This week, The New York Times announced to the world Asia Society's grand expansion plans in Hong Kong and Houston.
"Even as cultural organizations around the country contract because of the economic downturn," Robin Pogrebin wrote, "Asia Society is pushing against the tide with two new multimillion-dollar buildings." Asia Society Hong Kong opens its doors next week, while Asia Society Texas takes its bow in April. Pogrebin continued:
The Hong Kong project is in a 19th-century former factory that was used by the British military to produce and store explosives and munitions. The architects are Tod Williams and Billie Tsien, who designed the American Folk Art Museum’s former home on West 53rd Street in Manhattan and the new Barnes Foundation being built in Philadelphia.
The Houston center, in the city’s museum district, was designed by Yoshio Taniguchi, who was responsible for the renovation of the Museum of Modern Art. The Korean artist Lee Ufan has been commissioned to produce a site-specific work to inaugurate the sculpture garden there. ...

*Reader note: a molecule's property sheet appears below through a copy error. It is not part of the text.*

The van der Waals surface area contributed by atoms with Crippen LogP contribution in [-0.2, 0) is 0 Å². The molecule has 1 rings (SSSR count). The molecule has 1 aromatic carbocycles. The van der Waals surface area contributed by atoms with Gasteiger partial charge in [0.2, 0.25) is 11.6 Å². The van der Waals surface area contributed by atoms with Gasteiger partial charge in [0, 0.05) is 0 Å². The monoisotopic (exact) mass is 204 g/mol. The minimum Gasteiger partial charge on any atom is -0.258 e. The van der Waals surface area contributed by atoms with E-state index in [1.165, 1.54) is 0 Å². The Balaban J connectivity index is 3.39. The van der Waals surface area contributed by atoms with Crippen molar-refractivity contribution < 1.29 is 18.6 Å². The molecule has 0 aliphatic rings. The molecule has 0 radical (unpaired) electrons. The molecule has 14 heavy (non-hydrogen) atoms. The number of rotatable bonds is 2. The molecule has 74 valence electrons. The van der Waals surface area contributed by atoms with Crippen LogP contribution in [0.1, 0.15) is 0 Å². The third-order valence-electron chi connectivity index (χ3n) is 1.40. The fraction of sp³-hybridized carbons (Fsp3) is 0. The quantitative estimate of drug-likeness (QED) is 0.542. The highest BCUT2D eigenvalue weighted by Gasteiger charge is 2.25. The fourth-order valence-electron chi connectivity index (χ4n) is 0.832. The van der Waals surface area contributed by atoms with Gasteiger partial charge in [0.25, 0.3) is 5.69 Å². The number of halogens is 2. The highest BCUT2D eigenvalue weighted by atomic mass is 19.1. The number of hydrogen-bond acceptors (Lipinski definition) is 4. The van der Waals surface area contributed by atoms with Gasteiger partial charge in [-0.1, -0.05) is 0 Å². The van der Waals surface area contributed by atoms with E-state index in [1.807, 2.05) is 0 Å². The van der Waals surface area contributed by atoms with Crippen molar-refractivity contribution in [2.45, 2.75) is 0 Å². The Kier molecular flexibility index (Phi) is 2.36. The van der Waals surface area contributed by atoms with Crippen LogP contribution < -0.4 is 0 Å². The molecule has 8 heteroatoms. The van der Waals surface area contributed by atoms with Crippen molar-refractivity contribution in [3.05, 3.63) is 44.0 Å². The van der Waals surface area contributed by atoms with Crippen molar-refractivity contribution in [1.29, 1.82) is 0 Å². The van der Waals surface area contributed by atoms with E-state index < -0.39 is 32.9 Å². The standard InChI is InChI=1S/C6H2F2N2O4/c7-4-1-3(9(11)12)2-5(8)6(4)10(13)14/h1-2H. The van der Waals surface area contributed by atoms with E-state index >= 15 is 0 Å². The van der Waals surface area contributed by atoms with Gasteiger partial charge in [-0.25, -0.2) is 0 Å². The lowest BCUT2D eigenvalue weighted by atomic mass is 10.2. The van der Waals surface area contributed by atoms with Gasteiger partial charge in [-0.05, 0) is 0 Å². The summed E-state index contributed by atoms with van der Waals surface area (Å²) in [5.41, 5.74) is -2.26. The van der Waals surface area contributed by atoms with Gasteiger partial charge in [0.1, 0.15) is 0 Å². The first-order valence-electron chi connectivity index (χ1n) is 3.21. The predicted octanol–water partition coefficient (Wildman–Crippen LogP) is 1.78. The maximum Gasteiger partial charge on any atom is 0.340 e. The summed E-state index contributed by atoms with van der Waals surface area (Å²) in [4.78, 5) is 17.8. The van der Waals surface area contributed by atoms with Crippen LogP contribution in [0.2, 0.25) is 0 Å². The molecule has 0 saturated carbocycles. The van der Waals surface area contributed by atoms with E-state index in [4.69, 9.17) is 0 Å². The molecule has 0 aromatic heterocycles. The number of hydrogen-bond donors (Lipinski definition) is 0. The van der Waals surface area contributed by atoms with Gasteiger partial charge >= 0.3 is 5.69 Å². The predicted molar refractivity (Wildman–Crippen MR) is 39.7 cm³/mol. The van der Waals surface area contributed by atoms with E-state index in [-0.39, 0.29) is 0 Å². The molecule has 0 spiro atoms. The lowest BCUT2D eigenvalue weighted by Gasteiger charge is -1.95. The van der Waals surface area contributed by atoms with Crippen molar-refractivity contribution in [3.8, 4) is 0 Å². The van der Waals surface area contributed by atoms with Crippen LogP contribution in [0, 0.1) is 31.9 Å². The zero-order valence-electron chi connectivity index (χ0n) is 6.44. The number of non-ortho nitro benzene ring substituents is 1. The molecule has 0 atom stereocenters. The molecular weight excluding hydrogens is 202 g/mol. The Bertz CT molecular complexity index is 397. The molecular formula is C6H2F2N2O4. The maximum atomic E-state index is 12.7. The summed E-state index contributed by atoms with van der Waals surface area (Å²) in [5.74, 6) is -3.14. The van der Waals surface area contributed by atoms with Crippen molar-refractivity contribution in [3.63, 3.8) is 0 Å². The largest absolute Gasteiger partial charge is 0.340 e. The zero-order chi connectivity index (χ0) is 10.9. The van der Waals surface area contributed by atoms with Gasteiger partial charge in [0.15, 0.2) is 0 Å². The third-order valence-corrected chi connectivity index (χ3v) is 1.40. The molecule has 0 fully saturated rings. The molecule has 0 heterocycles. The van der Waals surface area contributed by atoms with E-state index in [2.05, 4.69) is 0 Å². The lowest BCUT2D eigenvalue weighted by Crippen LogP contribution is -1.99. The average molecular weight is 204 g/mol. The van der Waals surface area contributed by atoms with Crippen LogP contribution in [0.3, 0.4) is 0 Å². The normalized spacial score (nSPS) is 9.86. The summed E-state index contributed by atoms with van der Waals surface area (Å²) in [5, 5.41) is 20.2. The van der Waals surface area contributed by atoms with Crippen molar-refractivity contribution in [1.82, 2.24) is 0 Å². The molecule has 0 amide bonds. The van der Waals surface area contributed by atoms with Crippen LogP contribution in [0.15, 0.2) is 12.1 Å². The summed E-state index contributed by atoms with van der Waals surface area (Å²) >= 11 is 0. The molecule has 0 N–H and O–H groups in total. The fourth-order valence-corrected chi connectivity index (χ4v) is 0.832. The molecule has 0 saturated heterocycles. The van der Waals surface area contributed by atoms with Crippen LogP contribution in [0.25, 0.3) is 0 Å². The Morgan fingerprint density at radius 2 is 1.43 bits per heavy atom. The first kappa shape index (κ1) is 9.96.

Each center has art galleries, lecture halls, meeting spaces and offices. Both are opening with exhibitions that pay tribute to Asia Society’s founding with selections of traditional Asian art from its permanent collection. (The society started a contemporary collection in 2007.)
The Times story, the print version of which you can download in PDF form here, notes that in a time of global economic decline, Asia Society's expansion shows that interacting with Asia is no longer simply a politically correct pleasantry, but a necessity:
“We’re going from Pax Americana to possibly Pax Pacifica,” [Asia Society President Vishakha Desai said]. “This is a century when America will be a very important player, but not the player. There is a different balance of power in the world.”
Because the world has changed, so has Asia Society’s mission. Where once the organization was focused on explaining Asia to Americans, now it emphasizes strengthening partnerships in areas like culture, business, public policy and education, not only between Asians and Americans but among Asians themselves.
“We have to think about how we relate to Asians as partners,” Ms. Desai said. “The fastest-growing trade is intra-Asia trade, yet there isn’t an Asian community. People don’t know each other well because for the last 250 years, everybody looked to the West.”
In addition to the piece in the Times, which appeared in print today, Asia Society's Hong Kong and Houston expansion has attracted considerable media attention elsewhere. Here's a rundown:
What do you think Asia Society's new homes in Hong Kong and Houston? Share your thoughts in the comments below.